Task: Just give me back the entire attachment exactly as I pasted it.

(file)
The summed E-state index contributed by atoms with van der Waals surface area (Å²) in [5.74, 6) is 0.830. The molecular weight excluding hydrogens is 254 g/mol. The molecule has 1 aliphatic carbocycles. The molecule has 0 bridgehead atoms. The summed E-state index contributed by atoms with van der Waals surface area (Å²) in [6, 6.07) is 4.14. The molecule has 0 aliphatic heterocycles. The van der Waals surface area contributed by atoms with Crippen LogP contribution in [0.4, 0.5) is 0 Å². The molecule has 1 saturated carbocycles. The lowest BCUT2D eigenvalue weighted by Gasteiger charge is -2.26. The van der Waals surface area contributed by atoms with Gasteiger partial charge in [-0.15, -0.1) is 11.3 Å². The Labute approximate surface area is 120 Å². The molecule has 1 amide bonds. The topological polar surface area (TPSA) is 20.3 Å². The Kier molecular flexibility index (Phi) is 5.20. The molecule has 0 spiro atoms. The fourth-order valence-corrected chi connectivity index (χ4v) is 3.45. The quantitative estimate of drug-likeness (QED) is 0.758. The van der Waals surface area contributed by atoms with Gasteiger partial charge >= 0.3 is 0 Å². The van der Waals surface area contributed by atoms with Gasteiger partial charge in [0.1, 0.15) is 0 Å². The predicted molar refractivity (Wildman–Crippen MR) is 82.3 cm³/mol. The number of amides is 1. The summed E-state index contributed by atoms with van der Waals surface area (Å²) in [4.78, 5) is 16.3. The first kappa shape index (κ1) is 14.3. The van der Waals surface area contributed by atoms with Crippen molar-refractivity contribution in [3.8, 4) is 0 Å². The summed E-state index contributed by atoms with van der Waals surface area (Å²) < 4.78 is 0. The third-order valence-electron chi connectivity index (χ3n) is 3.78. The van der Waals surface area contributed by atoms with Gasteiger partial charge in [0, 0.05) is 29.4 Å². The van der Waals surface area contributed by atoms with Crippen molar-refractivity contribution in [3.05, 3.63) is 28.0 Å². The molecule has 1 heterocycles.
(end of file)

The summed E-state index contributed by atoms with van der Waals surface area (Å²) in [5.74, 6) is 0.830. The molecular weight excluding hydrogens is 254 g/mol. The molecule has 1 aliphatic carbocycles. The molecule has 0 bridgehead atoms. The summed E-state index contributed by atoms with van der Waals surface area (Å²) in [6, 6.07) is 4.14. The molecule has 0 aliphatic heterocycles. The van der Waals surface area contributed by atoms with Crippen LogP contribution in [0.4, 0.5) is 0 Å². The molecule has 1 saturated carbocycles. The lowest BCUT2D eigenvalue weighted by Gasteiger charge is -2.26. The van der Waals surface area contributed by atoms with Gasteiger partial charge in [-0.15, -0.1) is 11.3 Å². The Labute approximate surface area is 120 Å². The molecule has 1 amide bonds. The topological polar surface area (TPSA) is 20.3 Å². The Kier molecular flexibility index (Phi) is 5.20. The molecule has 0 spiro atoms. The fourth-order valence-corrected chi connectivity index (χ4v) is 3.45. The quantitative estimate of drug-likeness (QED) is 0.758. The van der Waals surface area contributed by atoms with Gasteiger partial charge >= 0.3 is 0 Å². The van der Waals surface area contributed by atoms with Gasteiger partial charge in [0.1, 0.15) is 0 Å². The predicted molar refractivity (Wildman–Crippen MR) is 82.3 cm³/mol. The number of amides is 1. The summed E-state index contributed by atoms with van der Waals surface area (Å²) in [4.78, 5) is 16.3. The first kappa shape index (κ1) is 14.3. The van der Waals surface area contributed by atoms with Crippen molar-refractivity contribution in [3.8, 4) is 0 Å². The summed E-state index contributed by atoms with van der Waals surface area (Å²) < 4.78 is 0. The third-order valence-electron chi connectivity index (χ3n) is 3.78. The van der Waals surface area contributed by atoms with Gasteiger partial charge in [0, 0.05) is 29.4 Å². The van der Waals surface area contributed by atoms with Crippen molar-refractivity contribution in [3.05, 3.63) is 28.0 Å². The molecule has 1 heterocycles.